Verse 6: “For YHWH knows (the) path of (the) righteous (one)s, but (the) path of (the) wicked (one)s will pass away [i.e. perish].”

The entire Psalm is summed up in the final verse, where the “path” (Er#D#) of the righteous and wicked is juxtaposed. Here the word Er#D# is used in a wider sense than in v. 1 (see above)—it covers the entire “way” (including the habits, mode of behavior, etc.) taken by the righteous and wicked, respectively. That of the righteous is characterized by God’s knowing it (the participle u^d@oy yôd¢a±); without this knowing by YHWH, the path wanders off (db^a*) and leads to destruction (cf. Matt 7:13-14).

This Psalm (and verse 6 in particular) had an enormous influence on the “Two Ways” theology (or ideology) in subsequent Judaism and early Christianity. Several of the Qumran texts display a strong sense of dualism—light vs. darkness, truth vs. deceit, which distinguishes the righteous (identified with the Qumran community) from the wicked (virtually everyone outside of the community) with their respective destinies. In addition to the ethical aspect of this dualism, there are cosmological and soteriological components as well; see especially the “Treatise of the Two Spirits” in the Comunity Rule [1QS] 3:13-4:25, and cf. also 1 QH 6:29-30; 14:11-12; 1 QM 1:1ff; 13:9-11, etc. Similar imagery is found in the Gospel of John: light/darkness, above/below, of-the-World/not-of-the-World, from-God/not-from-God. Paul makes frequent use of ethical and psychological dualism—spirit/flesh, freedom/slavery, inner-man/outer-man, new-man/old-man, etc.—which is representative of early Christian teaching.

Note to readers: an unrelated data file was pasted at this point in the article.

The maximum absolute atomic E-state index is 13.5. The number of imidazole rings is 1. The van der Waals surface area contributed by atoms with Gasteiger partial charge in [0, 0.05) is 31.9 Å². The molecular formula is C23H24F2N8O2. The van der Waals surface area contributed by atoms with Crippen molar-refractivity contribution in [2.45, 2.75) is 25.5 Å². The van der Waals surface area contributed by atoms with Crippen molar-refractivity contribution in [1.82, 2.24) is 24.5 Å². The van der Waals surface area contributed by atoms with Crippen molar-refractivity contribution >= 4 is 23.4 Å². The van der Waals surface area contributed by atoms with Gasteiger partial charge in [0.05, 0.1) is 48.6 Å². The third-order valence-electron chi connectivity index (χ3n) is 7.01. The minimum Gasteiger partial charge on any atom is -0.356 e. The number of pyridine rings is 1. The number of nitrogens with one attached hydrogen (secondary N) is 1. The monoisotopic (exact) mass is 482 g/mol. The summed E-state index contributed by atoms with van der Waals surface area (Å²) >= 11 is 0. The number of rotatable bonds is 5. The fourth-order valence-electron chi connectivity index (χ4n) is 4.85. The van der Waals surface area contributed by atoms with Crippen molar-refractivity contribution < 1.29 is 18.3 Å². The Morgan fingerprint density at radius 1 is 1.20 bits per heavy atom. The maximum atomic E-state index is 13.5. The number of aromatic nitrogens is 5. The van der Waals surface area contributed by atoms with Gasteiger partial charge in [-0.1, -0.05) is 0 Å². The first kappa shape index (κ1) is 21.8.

There is some indication that the Christian movement initially referred to itself as “The Way” (see Acts 9:2; 19:9, 23; 22:4); cf. the use of Isa 40:3 (a verse used as a point of identification at Qumran as well) in Mark 1:3 par., and also note John 14:5-6. The “Two Ways” concept was prominent in early Christianity, and is used as the framework for exposition in the so-called Teaching (Didache) of the Twelve Apostles (chaps. 1-6) and Epistle of Barnabas (chaps. 18-20). The Didache begins (1:1):

“There are two Ways—one of Life and one of Death—but there is much difference between the two Ways”

The instruction which follows (in both the Didache and Barnabas) is heavily dependent upon Jesus’ teaching, especially that in the Sermon on the Mount. Besides the “two paths” in Matt 7:13-14, Jesus speaks of “two masters” (Matt 6:24), “two trees” (Matt 7:15-20), and “two builders” (Matt 7:24-27). An ethical dualism, of sorts, is implied throughout the “Antitheses” of Matt 5:21-48. The “way of the wicked” is only implied in the Beatitudes (i.e., the opposite of what characterizes those called happy/blessed), but this is spelled out in the Lukan version with the “Woes” of Lk 6:24-26.

On the Beatitude Form

To begin this series on the Beatitudes, we will look briefly at the form and significance of the Beatitude.

The Beatitudes (from Lat. beatus, beatitudo, “blessed, blessedness”) of Jesus in the Sermon on the Mount/Plain (Matt 5:3-12; Lk 6:20-23) follow a specific two-part structure:

    1. An initial declaration, beginning with the plural adjective maka/rioi (makárioi) “happy/blessed (are the)…”
    2. A clause beginning with o%ti (hóti) “(in) that” [i.e. “for, because”], which states reason or basis for being called “happy/blessed”

A more common form begins makar(io$) o%sti$… “happy/blessed (is) the (one) who…”

From a form-critical standpoint, the beatitude (or “macarism”, from the Greek makar[io$]) is a specific literary genre, sometimes referred to under a wider type called “ascription”. It is attested throughout the Ancient Near East and Greco-Roman world, serving as a vehicle for instruction and exhortation in a short, memorable line.

The Greek word ma/kar (mákar) has the primary meaning of “happiness, bliss”, with the adjective maka/rio$ (makários) “happy, blessed”. The adjective o&lbio$ (ólbios) is essentially synonymous with maka/rio$ and appears frequently in Beatitudes. Other related words are eu)tuxh/$ (eutych¢s, “hit by good [fortune]”) and eu)dai/mwn (eudaímœn, lit. “[having] a good daimon” [i.e. “fortunate”]). For a discussion of all these terms, including their earliest usage, etc, cf. Cornelius de Heer, MAKAR-EUDAIMWN-OLBIOS-EUTUXHS: A Study of the Semantic Field Denoting Happiness in Ancient Greek to the End of the 5th c. B.C. (Amsterdam: Hakkert, 1969).